Whatever the confusion in Iowa, the caucus system is at least public and relatively easy to monitor. But primaries that are carried out with all electronic voting machines are a black box, and the state parties run the show with little oversight. Unlike a federal election, primaries are fundamentally under the purview of political parties. They can choose their nominees however they like. They have chosen a roughly democratic system for a variety of reasons (to build enthusiasm, test candidates' campaign skills, and avoid voter alienation) but if they wanted to undermine the integrity of that process in order to ordain the candidate they see as standing the best chance in the general election, there would be little to stop them. According to two statisticians, Francois Choquette and James Johnson, that is exactly what happened in 2012.
Choquette and Johnson, 2012
When Choquette and Johnson analyzed vote totals out of hundreds of precincts, they discovered a strong tendency for voters in larger precincts to favor Mitt Romney more than did voters in smaller precincts. These results have been criticized as attributable to demographic differences between precincts, but when researchers looked at results out of precincts that kept paper records of voting, that tendency disappeared. Likewise in Utah—where Romney was always expected to win by a wide margin—the results showed no shift in preference toward Romney based on the size of the precinct. The trend was so distinct in competitive precincts with no paper trail that Choquette and Johnson were unable to account for it as a result of chance or any factor other than deliberate fraud. According to their work, Romney received approximately a 7% bump in the most populous precincts in multiple states as a result of votes flipped from other candidates—allowing him to secure the nomination handily.
Choquette and Johnson's evidence was brought to court in a lawsuit filed by a third statistician at Witchita State University. Beth Clarkson works in the university's National Center for Advanced Materials Performance, and was inspired by Choquette and Johnson's research to investigate similar anomalies in Kansas's 2014 general election—larger precincts trending toward Republican candidates. She sued to gain access to more detailed records in order to build a statistical model that could shed light on the question of fraudulent vote flipping. Unfortunately Clarkson's efforts were stymied by Kansas Secretary of State Kris Kobach, who argued that releasing the time-stamped records could somehow violate voter anonymity.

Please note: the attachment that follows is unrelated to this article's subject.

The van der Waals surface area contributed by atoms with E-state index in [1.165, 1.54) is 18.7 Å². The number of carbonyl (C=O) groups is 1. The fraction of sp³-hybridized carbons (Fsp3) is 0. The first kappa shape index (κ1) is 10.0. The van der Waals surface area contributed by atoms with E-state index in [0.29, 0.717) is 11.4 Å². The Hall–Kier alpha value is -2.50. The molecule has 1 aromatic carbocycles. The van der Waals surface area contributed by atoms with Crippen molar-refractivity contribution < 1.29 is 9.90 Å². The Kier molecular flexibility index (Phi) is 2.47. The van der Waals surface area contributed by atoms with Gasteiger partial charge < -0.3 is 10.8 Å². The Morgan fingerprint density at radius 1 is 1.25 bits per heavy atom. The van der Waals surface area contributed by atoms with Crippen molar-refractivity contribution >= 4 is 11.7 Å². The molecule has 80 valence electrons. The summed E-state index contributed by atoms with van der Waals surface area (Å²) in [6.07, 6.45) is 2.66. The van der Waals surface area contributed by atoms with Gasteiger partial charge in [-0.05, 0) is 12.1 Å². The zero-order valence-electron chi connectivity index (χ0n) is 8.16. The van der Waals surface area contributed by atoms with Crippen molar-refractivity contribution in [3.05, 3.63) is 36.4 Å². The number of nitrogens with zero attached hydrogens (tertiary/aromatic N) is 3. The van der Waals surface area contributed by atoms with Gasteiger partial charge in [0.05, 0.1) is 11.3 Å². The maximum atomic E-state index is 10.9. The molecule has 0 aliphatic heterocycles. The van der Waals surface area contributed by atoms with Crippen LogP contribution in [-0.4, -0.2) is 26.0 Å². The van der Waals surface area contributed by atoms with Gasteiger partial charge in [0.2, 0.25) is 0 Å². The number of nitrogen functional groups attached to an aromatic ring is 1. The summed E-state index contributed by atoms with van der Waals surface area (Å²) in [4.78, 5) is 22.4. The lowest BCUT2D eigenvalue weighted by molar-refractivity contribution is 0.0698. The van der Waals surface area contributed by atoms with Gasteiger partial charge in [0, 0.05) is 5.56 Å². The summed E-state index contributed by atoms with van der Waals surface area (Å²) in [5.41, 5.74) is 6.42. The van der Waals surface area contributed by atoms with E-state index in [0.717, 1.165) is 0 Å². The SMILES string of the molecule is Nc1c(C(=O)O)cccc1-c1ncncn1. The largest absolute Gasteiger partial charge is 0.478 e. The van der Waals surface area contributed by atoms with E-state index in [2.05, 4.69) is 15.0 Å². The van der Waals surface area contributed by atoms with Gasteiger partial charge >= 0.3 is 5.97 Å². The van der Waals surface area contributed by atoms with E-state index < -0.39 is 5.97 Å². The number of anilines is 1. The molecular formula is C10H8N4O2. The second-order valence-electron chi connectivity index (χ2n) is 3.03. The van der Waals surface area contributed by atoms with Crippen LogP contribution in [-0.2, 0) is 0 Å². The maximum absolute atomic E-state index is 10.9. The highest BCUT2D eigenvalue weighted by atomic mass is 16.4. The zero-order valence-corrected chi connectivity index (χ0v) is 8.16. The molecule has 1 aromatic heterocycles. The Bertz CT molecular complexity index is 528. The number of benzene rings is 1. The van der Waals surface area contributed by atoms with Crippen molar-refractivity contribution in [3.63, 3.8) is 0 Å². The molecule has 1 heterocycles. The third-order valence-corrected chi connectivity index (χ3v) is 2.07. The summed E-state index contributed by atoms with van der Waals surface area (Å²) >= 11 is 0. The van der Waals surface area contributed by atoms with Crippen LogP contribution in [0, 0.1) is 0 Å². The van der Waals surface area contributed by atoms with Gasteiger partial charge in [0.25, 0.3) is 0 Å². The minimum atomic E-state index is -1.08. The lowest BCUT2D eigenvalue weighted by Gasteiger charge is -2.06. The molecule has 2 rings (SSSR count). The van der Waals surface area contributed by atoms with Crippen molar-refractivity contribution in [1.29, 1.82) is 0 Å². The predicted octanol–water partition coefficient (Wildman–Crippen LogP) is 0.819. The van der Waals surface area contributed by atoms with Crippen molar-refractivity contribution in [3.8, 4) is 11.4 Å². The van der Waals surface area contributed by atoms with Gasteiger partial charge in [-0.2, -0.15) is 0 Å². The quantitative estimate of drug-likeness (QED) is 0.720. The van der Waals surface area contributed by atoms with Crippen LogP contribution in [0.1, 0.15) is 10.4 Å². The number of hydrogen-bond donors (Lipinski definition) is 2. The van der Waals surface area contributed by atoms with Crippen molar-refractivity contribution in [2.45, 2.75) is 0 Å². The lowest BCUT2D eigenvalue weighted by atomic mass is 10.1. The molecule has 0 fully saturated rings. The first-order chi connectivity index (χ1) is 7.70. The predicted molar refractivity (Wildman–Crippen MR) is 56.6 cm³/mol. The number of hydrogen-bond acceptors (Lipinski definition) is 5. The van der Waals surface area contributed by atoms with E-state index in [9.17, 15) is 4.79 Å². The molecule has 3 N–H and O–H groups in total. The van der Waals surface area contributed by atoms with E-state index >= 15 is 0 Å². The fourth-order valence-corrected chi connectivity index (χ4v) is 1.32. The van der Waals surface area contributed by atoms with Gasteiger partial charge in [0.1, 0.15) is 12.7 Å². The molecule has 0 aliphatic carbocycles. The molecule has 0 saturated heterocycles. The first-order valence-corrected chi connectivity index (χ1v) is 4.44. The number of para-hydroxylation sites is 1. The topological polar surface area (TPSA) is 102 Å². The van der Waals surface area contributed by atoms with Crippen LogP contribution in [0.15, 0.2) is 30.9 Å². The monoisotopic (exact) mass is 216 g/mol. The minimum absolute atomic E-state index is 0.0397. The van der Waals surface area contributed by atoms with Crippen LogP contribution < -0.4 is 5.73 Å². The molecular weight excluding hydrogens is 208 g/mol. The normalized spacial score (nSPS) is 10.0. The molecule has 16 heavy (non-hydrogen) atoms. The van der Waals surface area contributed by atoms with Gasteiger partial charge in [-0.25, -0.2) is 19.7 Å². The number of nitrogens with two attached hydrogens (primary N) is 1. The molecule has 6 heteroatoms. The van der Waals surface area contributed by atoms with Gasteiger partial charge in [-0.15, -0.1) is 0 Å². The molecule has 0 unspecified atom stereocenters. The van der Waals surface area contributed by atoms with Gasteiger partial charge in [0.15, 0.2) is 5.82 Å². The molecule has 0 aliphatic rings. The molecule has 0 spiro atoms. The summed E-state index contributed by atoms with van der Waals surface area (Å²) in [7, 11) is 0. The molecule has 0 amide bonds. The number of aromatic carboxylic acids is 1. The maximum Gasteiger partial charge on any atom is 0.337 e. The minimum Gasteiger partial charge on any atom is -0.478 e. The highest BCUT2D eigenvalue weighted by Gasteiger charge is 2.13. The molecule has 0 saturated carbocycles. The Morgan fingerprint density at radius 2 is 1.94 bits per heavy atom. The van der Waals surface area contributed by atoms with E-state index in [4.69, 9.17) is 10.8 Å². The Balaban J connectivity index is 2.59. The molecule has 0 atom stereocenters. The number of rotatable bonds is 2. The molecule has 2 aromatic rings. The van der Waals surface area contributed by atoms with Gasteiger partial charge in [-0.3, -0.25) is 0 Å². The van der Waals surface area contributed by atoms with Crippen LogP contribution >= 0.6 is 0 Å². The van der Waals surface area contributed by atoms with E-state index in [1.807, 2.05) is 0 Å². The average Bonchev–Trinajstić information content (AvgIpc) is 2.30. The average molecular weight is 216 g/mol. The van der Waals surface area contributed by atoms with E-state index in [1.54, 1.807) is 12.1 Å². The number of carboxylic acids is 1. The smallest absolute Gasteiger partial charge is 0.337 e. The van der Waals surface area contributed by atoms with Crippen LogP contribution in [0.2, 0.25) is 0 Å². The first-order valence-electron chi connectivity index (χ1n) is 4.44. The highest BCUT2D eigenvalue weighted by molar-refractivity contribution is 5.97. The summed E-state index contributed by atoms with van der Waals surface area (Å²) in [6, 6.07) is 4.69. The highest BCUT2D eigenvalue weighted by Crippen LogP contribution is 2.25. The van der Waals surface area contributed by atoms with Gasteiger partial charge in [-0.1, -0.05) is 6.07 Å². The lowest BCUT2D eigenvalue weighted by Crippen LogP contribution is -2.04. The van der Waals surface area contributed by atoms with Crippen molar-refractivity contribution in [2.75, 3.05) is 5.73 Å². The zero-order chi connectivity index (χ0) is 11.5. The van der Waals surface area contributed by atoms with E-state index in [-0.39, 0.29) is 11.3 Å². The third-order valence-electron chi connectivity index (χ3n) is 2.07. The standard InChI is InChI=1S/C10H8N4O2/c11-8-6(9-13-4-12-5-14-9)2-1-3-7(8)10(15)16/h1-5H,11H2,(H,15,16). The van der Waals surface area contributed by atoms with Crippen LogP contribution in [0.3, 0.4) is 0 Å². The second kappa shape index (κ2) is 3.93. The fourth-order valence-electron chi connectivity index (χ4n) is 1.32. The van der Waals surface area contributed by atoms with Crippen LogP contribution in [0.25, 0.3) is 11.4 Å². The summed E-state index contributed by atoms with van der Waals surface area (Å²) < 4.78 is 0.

Kris Kobach with Donald Trump
You may recognize Kris Kobach as perhaps the greatest enemy of unbiased elections in recent American history. Kobach is the man whose voter fraud commission pushed the false narrative of millions of fake voters in support of discriminatory voter ID laws, and whose apparent political and white-supremacist motivation for adding a citizenship question to the national census resulted in the Supreme Court rejecting the change—which would have led to dramatic under-counts of immigrant populations, and a shift in congressional districts that would disproportionately benefit the Republican party. While he was able to halt Clarkson investigation, many have credited her lawsuit as being instrumental in the push for recently enacted legislation which now requires post-election audits in Kansas. Reached for Comment, Clarkson admitted that this was a step in the right direction, though she was "not impressed" with the audit techniques being utilized.
Overall, Clarkson seems pessimistic about the fidelity and security of our elections, saying that there is still a lot of potential for fraudulent vote counts, "anytime there's no way to check a paper record." This does include several races in the Democratic primaries, though the New Hampshire primary taking place today is utilizing paper ballots, which leave less room for tampering. Nationally, there has been a push to move toward that model, but for those of us who will be casting votes on electronic machines, Clarkson advocated that, where possible, voters check their electronic vote against the paper record to ensure their vote was recorded correctly. And for all voters, Clarkson had a reminder to check your voter registration online in advance of every election. With recent voter purges Clarkson says there have been many cases "of people being surprised when they arrive at the polls to vote and find out, 'Oh, they don't have me down as a registered voter.'"